One need see only the surface of events to know that Tajikistan is a country in turmoil. Rather than look at the outlines of the civil war in Tajikistan, this article will analyze the background to the conflict and will try to explain the rise of localism and ethnonationalism and the nature of their impact on the prospects for resolution of the conflict.
One hundred years ago, as a result of the Anglo-Russian rivalry known as “The Great Game,” a gigantic strategic barrier was established from the Pacific Ocean to the Caspian Sea, that is, from Manchuria to Mongolia to Xinjiang to Afghanistan to Russian Central Asia. This region includes both dependent and independent countries, multiethnic nation-states, and empires, and mixture of beliefs (Islam, Buddhism, Confucianism, Christianity, shamanism) and peoples (Iranians, Turks, Hans, Mongols, and others). The diversity is such that the region came to be known as a new center of gravity in the world, a whirlpool in which met political currents flowing from China, Russia, India, and the Middle East (Lattimore 1950:3). In the western reaches of this center of gravity, in the southeastern part of Central Asia, lies Tajikistan.
When in the second half of the 19th century Central Asia was drawn into political and economic dependence on Russia, the victor in the competition for the region began elaborating a Eurocentric approach to international affairs in that part of the world. The southern frontier of Central Asia-the current Tajik-Afghan border-was treated as the boundary between the capitalist empire and its semifeudal counterpart. Eurocentrism thus emerged as the justification for European (Russian) sovereignty over the region.
From the other side of the frontier, however, some Muslim circles viewed Tajikistan as the front line in the battle against the “infidels.” It was not surprising, therefore, when, after the fall of the U.S.S.R. and the removal of communist control, Tajikistan, as a state on the confluence of the Muslim and post-Soviet worlds, once more became a region of chronic political instability challenging human security in that part of the world.
In 1992 conditions deteriorated into a brutal civil war. Up to 50,000 people have lost their lives, and more than 650,000 people-one-tenth of population-have fled in terror. In addition, more than 35,000 homes were destroyed (Richter 1994). It has been one of the bloodiest and costliest wars in the former U.S.S.R.
Today Tajikistan is a country with an ailing political regime, a weak national identity, and a fragile economy. The fundamental challenge facing Tajikistan is localism (mahalgara’i in Tajik). All attempts to develop the economy and culture in my country are undermined by parochial war between rival gangs, clans, and warlords for political and military dominance. From 1992 to 1995 factions from Kulob, Khujand, and Hisar were on one side (which is currently in power), while the groups from Qarategin and Badakhshan opposed them. Officially both the current Tajik establishment and the opposition condemn mahagara’i and have pledged to eliminate this phenomenon. Regrettably, this particular struggle has yet to succeed. This raises the following questions: How do the building of a nation-state and the rise of ethnic consciousness correlate with the growth of localism in the context of the current situation in Tajikistan? What forms of governance will help Tajiks integrate and avoid violent local cleavage?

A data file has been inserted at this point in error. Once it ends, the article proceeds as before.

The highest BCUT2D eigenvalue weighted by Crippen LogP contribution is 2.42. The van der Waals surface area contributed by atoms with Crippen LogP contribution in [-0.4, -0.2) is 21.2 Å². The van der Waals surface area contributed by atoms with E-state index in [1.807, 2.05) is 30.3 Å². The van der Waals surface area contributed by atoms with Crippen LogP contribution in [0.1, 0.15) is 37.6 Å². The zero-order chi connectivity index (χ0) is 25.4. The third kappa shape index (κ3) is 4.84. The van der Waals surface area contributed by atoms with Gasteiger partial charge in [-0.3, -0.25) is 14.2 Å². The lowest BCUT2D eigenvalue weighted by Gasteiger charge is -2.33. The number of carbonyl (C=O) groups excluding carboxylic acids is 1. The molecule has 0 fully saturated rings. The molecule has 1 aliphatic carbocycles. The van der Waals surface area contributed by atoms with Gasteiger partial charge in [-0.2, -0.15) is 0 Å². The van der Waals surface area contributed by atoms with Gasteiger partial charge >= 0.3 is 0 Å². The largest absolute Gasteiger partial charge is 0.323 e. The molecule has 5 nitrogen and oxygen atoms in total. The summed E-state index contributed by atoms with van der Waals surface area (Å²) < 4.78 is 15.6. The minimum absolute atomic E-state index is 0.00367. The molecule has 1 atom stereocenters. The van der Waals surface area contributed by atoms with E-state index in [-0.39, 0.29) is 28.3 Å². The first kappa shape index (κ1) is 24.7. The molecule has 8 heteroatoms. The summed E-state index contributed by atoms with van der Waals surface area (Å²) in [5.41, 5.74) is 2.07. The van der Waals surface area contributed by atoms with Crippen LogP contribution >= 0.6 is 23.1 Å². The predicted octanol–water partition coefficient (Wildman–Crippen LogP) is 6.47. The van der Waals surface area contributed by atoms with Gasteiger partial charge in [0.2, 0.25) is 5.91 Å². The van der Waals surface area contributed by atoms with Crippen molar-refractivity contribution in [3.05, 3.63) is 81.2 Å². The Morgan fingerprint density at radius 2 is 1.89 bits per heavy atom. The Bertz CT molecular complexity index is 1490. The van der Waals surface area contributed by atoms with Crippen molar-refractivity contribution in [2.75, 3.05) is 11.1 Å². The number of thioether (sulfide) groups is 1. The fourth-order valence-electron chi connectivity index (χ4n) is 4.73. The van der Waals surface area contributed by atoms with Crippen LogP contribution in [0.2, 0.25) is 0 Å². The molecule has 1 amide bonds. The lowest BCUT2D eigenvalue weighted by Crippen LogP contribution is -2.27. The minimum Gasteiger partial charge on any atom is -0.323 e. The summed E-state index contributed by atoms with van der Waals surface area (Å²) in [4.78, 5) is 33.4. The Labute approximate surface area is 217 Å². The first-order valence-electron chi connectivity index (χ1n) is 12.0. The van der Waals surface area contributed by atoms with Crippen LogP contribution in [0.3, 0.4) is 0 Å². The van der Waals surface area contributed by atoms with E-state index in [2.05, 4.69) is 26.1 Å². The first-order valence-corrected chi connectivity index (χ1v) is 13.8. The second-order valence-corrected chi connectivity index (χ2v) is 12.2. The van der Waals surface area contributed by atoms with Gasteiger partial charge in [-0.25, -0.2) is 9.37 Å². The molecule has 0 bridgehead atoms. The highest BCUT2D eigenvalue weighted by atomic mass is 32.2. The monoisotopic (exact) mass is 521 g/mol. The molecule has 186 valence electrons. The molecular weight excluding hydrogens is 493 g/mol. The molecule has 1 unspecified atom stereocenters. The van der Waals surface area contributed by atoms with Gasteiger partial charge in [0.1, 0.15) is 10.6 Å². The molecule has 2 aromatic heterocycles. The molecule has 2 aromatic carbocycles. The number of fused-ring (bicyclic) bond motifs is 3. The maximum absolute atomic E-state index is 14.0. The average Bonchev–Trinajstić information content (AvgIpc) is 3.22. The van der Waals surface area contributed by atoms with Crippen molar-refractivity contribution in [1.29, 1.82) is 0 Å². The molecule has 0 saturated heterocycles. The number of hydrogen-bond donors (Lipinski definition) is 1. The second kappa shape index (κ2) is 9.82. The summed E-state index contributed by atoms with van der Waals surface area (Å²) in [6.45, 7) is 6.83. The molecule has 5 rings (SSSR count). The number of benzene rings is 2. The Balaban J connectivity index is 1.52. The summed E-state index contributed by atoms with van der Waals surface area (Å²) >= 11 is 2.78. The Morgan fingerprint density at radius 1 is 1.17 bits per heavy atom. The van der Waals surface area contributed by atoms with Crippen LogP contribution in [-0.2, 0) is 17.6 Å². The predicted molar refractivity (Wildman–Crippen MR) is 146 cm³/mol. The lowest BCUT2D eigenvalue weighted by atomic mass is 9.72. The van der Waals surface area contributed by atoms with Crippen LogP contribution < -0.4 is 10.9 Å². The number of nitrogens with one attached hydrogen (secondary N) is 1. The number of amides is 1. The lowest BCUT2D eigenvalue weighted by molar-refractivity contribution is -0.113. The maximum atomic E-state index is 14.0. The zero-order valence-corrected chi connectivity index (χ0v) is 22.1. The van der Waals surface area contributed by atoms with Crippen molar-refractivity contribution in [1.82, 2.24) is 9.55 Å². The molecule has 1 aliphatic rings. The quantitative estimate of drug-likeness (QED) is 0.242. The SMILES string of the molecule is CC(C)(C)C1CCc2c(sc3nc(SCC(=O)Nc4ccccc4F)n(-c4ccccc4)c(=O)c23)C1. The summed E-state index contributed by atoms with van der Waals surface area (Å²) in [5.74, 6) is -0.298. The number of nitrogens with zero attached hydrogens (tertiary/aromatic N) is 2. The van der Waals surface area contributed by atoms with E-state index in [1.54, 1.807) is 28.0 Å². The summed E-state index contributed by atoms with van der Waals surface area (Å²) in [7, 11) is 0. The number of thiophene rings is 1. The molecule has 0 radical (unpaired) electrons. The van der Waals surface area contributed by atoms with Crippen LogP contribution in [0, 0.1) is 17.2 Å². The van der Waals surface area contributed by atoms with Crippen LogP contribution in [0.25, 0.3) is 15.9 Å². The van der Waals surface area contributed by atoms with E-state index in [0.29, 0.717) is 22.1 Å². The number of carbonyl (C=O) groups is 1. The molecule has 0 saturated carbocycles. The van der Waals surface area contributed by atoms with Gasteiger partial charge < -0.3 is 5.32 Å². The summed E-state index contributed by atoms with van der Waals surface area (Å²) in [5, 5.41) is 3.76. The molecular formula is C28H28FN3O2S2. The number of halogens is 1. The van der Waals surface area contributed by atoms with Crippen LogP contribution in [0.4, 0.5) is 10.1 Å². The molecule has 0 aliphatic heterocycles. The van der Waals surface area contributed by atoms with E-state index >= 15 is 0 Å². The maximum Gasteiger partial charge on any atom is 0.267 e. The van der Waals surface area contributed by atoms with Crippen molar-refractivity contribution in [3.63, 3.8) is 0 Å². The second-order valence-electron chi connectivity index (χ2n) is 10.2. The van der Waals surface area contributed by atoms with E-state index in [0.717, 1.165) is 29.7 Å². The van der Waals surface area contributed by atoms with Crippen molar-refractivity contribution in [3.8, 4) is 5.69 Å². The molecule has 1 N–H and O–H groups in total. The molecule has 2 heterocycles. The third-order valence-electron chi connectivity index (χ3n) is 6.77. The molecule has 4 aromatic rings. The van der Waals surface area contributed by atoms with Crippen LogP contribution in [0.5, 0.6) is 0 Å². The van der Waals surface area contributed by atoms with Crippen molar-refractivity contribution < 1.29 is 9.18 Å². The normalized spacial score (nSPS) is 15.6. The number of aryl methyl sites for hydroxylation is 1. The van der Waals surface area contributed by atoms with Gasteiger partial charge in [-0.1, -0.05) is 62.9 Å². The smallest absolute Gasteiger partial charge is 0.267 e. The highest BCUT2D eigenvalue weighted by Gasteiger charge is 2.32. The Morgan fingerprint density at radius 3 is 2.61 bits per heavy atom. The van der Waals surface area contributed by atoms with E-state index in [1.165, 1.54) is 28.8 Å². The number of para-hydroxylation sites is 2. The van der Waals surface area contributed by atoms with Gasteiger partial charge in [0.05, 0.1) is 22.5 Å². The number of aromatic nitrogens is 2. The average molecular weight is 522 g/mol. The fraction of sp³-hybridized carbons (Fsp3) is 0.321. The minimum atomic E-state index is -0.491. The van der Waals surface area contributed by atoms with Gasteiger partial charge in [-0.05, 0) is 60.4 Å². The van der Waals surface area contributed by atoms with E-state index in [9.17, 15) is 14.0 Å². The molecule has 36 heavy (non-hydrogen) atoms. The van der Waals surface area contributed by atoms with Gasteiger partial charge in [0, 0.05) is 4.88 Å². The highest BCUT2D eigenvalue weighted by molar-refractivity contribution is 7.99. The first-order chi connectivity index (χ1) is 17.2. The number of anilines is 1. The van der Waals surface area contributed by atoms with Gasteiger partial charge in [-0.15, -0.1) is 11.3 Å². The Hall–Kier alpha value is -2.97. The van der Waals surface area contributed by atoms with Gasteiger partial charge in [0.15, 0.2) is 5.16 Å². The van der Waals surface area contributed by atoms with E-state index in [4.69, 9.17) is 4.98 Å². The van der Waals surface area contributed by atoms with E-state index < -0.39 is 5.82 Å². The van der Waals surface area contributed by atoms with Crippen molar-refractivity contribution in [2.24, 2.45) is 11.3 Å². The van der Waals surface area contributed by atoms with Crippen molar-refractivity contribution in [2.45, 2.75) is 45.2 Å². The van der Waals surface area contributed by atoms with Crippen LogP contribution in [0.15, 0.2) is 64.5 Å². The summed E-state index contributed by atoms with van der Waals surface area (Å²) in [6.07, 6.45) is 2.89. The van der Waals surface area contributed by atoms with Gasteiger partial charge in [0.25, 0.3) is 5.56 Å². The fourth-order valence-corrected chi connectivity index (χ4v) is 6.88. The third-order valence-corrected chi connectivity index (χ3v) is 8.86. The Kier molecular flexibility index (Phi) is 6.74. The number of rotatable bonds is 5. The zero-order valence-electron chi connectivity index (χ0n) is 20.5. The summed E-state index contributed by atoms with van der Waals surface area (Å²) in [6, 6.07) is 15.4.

Ethnicity vis-а-vis Regionalism
The rejection of totalitarian communism engendered a return to the roots of national identity everywhere in the former Soviet world. The paradigm of class consciousness was replaced by one of ethnicity, and ethnic nationalism emerged as the dominant ideology in all of the post-Soviet countries. Replacing the proletariat and his ally the peasant, the “ethnic person” is gradually becoming a central and dynamic figure in events throughout the former U.S.S.R.
Ethnicity may be said to represent an inheritable group solidarity based on common origin, culture, and historic destiny. In other words, ethnicity emerges as a social instinct of a collective way of life. A positive feature of ethnicity is that it is an important means of group adaptation to the surrounding world, helping it to survive under difficult political and economic conditions. Hence, the instinct of group identity appears as an instinct for national self-preservation. As the Central Asians throughout their long history survived wars, occupations, conquests, forced migrations, revolutions and other violent events, many microethnic solidarity groups, originally defined by geographical origin, incorporated themselves into larger groups.
Today there is a sharp crisis in Tajik identity. Growing localism and the lack of a national consolidation have brought the society and the state to the verge of collapse.
In their search for the cause of Tajikistan’s underdevelopment and misfortunes, some Tajik writers have looked to the “northern Tajiks,” calling them “the fifth column” of an unnamed neighbor (Uzbekistan). These accusations are meant to incite ill will among the “ethnically pure southern Tajiks” toward the “marginal northern Tajiks” (Masov 1995). Thus, discussions about ethnicity and the challenges to harmonious national development are used to achieve political goals. But harmonious national development cannot proceed in an atmosphere of confrontation, during a struggle against “marginals” for “purity of nation,” with the search for enemies within the ethnicity. Creating the conditions for human security and development is an urgent aim of the Tajik state and society. Instead of cultivating ill will among ethnicities, we should be cultivating the collective instinct for self-protection, which could lead the people away from destruction and toward the creation of a common will to build a unified Tajik state. Promoting a national orientation in social development will temper localism and prevent the increasing fragmentation of the country and the society.